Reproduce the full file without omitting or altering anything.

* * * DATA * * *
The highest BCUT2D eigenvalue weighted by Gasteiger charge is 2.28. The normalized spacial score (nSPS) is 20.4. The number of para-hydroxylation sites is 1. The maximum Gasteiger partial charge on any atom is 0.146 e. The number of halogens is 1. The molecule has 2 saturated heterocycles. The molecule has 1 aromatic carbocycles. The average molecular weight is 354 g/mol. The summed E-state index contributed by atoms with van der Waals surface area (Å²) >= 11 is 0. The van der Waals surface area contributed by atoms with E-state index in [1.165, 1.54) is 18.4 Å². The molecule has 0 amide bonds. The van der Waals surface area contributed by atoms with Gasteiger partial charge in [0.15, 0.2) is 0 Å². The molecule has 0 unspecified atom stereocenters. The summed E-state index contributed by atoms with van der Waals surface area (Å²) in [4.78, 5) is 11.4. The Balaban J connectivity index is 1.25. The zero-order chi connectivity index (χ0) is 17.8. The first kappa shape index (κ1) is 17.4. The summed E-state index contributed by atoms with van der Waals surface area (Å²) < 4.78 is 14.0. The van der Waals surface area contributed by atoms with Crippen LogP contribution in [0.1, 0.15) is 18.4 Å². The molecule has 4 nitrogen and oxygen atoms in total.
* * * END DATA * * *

The highest BCUT2D eigenvalue weighted by Gasteiger charge is 2.28. The normalized spacial score (nSPS) is 20.4. The number of para-hydroxylation sites is 1. The maximum Gasteiger partial charge on any atom is 0.146 e. The number of halogens is 1. The molecule has 2 saturated heterocycles. The molecule has 1 aromatic carbocycles. The average molecular weight is 354 g/mol. The summed E-state index contributed by atoms with van der Waals surface area (Å²) >= 11 is 0. The van der Waals surface area contributed by atoms with E-state index in [1.165, 1.54) is 18.4 Å². The molecule has 0 amide bonds. The van der Waals surface area contributed by atoms with Gasteiger partial charge in [0.15, 0.2) is 0 Å². The molecule has 0 unspecified atom stereocenters. The summed E-state index contributed by atoms with van der Waals surface area (Å²) in [4.78, 5) is 11.4. The Balaban J connectivity index is 1.25. The zero-order chi connectivity index (χ0) is 17.8. The first kappa shape index (κ1) is 17.4. The summed E-state index contributed by atoms with van der Waals surface area (Å²) < 4.78 is 14.0. The van der Waals surface area contributed by atoms with Crippen LogP contribution in [0.1, 0.15) is 18.4 Å². The molecule has 4 nitrogen and oxygen atoms in total.